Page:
-=- Pobl a Phethau yng Nghymru. BLIN gan laWeroedd fydd clywed am farW y Parch. David Roberts* y Rhiw, Ffestiniog, yr hyn a gymefodd le dydd Sul diweddaf, ac efe yn f tain mlwydd oed. Yr oedd wedi bod yn weinidog i'r eglwys Fethodistaidd yn y Rhiw am ddeunaw-rnlynead ar-hugain, ac yn hynod o gymeradwy fel gwcinidog a bugail. Mab iddo ef yw y pregethwr hyawdl a phob- logaidd, y Parch. Richard Roberts, Westbotirne Grove. DVDD Llun, yn y Great Western Hotels Paddingtott, bu farw Mr. C; E J. Owen, o'r Hengwrtucha, gerllaW Dolgellau. Yr oedd yn fotieddwr hynaWs a charedig, ac yn dra phob- logaidd gyda'i holl gydnabod. Yrtigeisiodd am gynrychiolaeth Meirion yn erbyn y diweddat Mr. Tom Ellis yn 1895. Nid oes eisieU dweyd mai ymgais aflwyddianils ydoedd. BU;R Athro 0. M. Edwards yn bur wael yn ddiweddar, ond y mae wedi gwella Ac ail-afael yn ei ddyledswyddaU; -=- DEALLWN fod y Parch. G. Ellis, M.A;, Bootie, wedi cwblhau ei fywgraffiad o'r enwog Barch. Edward Morgan, Dyffryn; o'r diwedd, ac y bydd y gyfrolallan d'r wasg yn fiian. -=-=. BVVRIEDIR Cyhoeddi cyfrol o ganeuon Watcyn Wyn eleni, Sior Wyn, mab y bardd, a Gwili, ei hen gynorthwywr yn Ysgol y Gwynfryn, sydd yn golygu'r gwaith. MAWRYGIR Cymru'n anil— gan ei phobl ei hun ran amlaf-oherwydd ei sel dros addysg. Ofnwn nad yw'r ffeithiau bob amser yn cyf- iawnhau hyn. Dyna dref Caergybi er eng- raifft, lie o agos i T 1,000 o drigolion. Mae yno ysgol sir, wrth gwrs. Ond nid oes ond 35 o blant Caergybi ynddi, ac o'r rhai hyn hid oes ond pymtheg yn talu am eu haddysg. P'le mae'r sel ? Y MAE'R chwilotwyr yn prysur gasolu ffeithiau i brofi mai nid Mr. Lloyd-George yw'r aelod cyntaf o'r Cyfrin Gyngor i fod yn Gymro. Wrth gwrs, os eir ymhell yn ol dyna Syr William Seisyllt ar unwaith yn Gymro, prif gynghorydd y frenhines Elizabeth, a sefydlydd teulu'r Ceciliaid sy'n byw heddyw yn Ardalydd Salis- bury a'r Arglwydd Hugh Cecil. Ond yn ddi- weddar cafwyd fod gwr o Lantrisant, sef Syr Leoline Jenkins, yn Ysgrifenydd y Wladwriaeth dan James II., felly dyna ragflaenydd arall i Mr. Lloyd-George. Yr oedd y gwr hwn yn ysgolor o fri, ac iddo ef, meddir, y mae priodoli ail-sefydlu Coleg yr lesu yn Rhydychain. NID oedd Dydd Gwyl Dewi yn derbyn yr un anrhydedd bob amser ag y mae ar hyn o bryd. Yn nyddlyfr Samuel Pepys, wrth y dyddiad Mawrth iaf, 1666 7, ceir yr hanes rhyfedd yma:- "Yn Mark Lane gwelais (a hi yn Dd) dd Gwyl Dewi) lun dyn, wedi ei wisgo fel Cymro, yn craÚ gerfydd ei wddf oddiwrth un o'r polion sydd yn sefyll allan o ben un o dai'r masnachwyr, yn llawn maintioli ac wedi ei wneyd yn gywrain; a hyn sydd un o'r pethau rhyfeddaf a welais er's talm." Gallasem feddwlhyny CEIR crybwylliad am yr un ddefod mewn hen almanac, dyddiad 1750. Wele'r pennillion awenyddol :— But it would make a stranger laugh To see the English hang poor Taff; A pair of breeches and a coat, Hat, shoes, and stockings and what not All stuffed with hay to represent The Cambiian hero thereby meant. With sword sometimes three inches broad, And other armour made of wood, They drag him to some public tree And hang him up in effigy." Mae pethau fel hyn yn gymhorth i ni sylweddoli y camrau breision a wnaed gan Gymru yn ystod y ganrif a aeth heibiQ,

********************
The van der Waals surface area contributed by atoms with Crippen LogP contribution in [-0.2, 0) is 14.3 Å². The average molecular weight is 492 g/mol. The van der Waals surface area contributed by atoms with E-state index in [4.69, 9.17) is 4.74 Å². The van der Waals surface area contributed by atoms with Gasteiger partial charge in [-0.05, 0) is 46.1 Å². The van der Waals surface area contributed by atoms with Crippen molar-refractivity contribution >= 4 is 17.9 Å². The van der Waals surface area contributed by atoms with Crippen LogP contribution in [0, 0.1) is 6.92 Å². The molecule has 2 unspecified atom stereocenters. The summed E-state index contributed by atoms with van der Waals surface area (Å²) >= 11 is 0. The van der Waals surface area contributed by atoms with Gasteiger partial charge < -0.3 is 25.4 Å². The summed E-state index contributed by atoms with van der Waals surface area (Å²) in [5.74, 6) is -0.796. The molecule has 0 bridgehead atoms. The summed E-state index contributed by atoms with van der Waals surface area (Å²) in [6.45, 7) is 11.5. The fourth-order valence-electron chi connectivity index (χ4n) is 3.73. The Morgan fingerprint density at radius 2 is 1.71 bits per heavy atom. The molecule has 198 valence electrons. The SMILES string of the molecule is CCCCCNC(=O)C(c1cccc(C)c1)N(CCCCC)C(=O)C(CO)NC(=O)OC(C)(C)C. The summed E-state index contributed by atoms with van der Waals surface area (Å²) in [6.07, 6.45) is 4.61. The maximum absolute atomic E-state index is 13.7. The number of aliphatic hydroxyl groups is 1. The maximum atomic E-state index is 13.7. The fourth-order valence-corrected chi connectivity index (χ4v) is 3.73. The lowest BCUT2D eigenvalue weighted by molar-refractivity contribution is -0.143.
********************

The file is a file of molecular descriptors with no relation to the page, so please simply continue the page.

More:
FAREWELL DINNER TO THE REV. PEDR WILLIAMS. On Tuesday, the 2oth tilt., at the Molborri Restaurant, under the auspices of the Caleb Mortis Cliib—which is composed of Welshmen in the London Congregational Ministry—a complimentary dinner was given to the Rev. W. Pedr Williams in view of his leaving London to take up the pastorate of the principal Congrega- tional Church in Durban, Natal. Mh Pedr Williams has laboured in Lower Clapton for sixteen ) ears with marked success, and is not Only greatly respected but also sincerely loved by all His brethren. And the dinrief was arranged to give his compatriots ari opportunity to show their appreciation of him and also to wish him well in his impottant new sphere beyond the seas. The chair was occupied by the Rev. To Morgan Gibbon, of Stamford Hill. Letters of apology for absence were read from the Rev. W. Justin Evans, Chairman of the London Congregational Union, who was kept away by family bereaVeriientj and from the Rev; E. Griffith Jones, B.A., of Balham, who had to fulfil a long-standing engagement. Short ad- dresses were given by the Chairman, the Revs. H. Elvet Lewis, Thomas Nicholson, T. Eynon Davies, and Owen Thomas, M.A. All spoke ili the highest terms of the sterling qualities of the guest, and whilst regretting his departure, con- gratulated South Africa most heartily because it had secured the services of such a great preacher, a man with a decided message; Mr. Pedr Williams, in replying to the good wishes of the Company, said that he felt the call to Durban was the call of Divine Providence. He was going out to preach the Gospel of Jesus Christ, and not to settle any South African pro- blems. He would always remember that gather- ing the kindness and good wishes of brethren with whom he had lived and laboured for many years was precious at all times, but particularly so now that he was going so far away.